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Thread: The term "naturalism" is vague and bordering on being meaningless

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    Fair dinkum thinkum bilby's Avatar
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    Quote Originally Posted by Bomb#20 View Post
    Quote Originally Posted by bilby View Post
    I quoted one, with the comment "I agree", as the opening remark of my post.

    So, yes, I have got one - it's the one abaddon presented.

    Quote Originally Posted by abaddon View Post
    That's probably the only criterion: not subject to the same laws as fully physical things.
    Well then, same questions I asked abaddon: what the heck do you mean by "laws" and "physical"?
    Physical - comprised only of those components described by the Standard Model of particle physics:



    Law - A statement that accurately describes (and therefore predicts) what is observed to occur under specified conditions.

    So to be supernatural, an object must either be comprised of substances other than those described by the Standard Model; or must behave in ways not predicted by their prior behaviour under the same conditions; or both.

    No such objects exist, but it's fairly easy to imagine them, as long as you are allowed to wave your hands a lot.

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    Quote Originally Posted by bilby View Post
    So to be supernatural, an object must either be comprised of substances other than those described by the Standard Model; or must behave in ways not predicted by their prior behaviour under the same conditions; or both.

    No such objects exist, but it's fairly easy to imagine them, as long as you are allowed to wave your hands a lot.
    Supernatural objects don't behave scientifically, they behave superscientifically. As yet, however, no one has been able to unravel the laws of superscience, which explains our inability to make predictions about the behavior of supernatural objects and forces.

    See how easy that was?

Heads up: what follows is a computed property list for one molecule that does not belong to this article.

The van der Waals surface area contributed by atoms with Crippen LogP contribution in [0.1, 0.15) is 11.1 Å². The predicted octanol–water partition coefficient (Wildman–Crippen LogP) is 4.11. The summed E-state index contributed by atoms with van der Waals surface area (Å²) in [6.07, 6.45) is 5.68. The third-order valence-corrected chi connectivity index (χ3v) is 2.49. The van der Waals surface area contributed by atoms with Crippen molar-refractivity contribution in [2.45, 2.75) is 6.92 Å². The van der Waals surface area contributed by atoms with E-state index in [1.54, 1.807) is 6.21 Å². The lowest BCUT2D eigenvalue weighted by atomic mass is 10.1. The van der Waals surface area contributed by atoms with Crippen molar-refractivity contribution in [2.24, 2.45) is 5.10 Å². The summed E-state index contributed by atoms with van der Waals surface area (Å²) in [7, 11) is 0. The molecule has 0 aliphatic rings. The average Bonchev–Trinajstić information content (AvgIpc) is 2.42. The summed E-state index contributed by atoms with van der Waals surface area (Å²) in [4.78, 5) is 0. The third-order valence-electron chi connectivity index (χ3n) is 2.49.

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    double post
    Last edited by T.G.G. Moogly; 04-23-2020 at 08:53 PM.

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    Quote Originally Posted by bilby View Post
    Quote Originally Posted by Bomb#20 View Post
    Well then, same questions I asked abaddon: what the heck do you mean by "laws" and "physical"?
    Physical - comprised only of those components described by the Standard Model of particle physics:
    When scientists used the word "physical" back in the 19th and early 20th centuries, before the standard model existed, they evidently meant something different by "physical". How did you acquire your understanding of the term?

    So you'd classify "dark matter" and "dark energy" as nonphysical?

    Law - A statement that accurately describes (and therefore predicts) what is observed to occur under specified conditions.

    So to be supernatural, an object must either be comprised of substances other than those described by the Standard Model;
    So that would be, what, 95% of the universe, then?

    or must behave in ways not predicted by their prior behaviour under the same conditions; or both.
    So every radioactive nucleon in the universe is supernatural. At some point it will decay; and "It is not decaying" is a statement that accurately describes its prior behavior under the same conditions.

    No such objects exist, but it's fairly easy to imagine them, as long as you are allowed to wave your hands a lot.
    How do you know no such objects exist? You're asserting there are no gravitons. Show your work.

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    A very central piece of bilbys first post in this thread is this specification on what scale we are talking: "on a human scale"
    If there are "unknown forces" that gods and ghosts uses then these forces must work "on a human scale".
    We know (as sure as we know anything and surer than most we know) that there are no unknown forces "on a human scale".

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    Quote Originally Posted by Juma View Post
    A very central piece of bilbys first post in this thread is this specification on what scale we are talking: "on a human scale"
    The thread topic is whether the term "naturalism" is vague and meaningless. The question I asked bilby was what he means by "laws" and "physical". Are you proposing that what those words mean depends on scale?

  7. Top | #17
    Fair dinkum thinkum bilby's Avatar
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    Quote Originally Posted by Bomb#20 View Post
    Quote Originally Posted by Juma View Post
    A very central piece of bilbys first post in this thread is this specification on what scale we are talking: "on a human scale"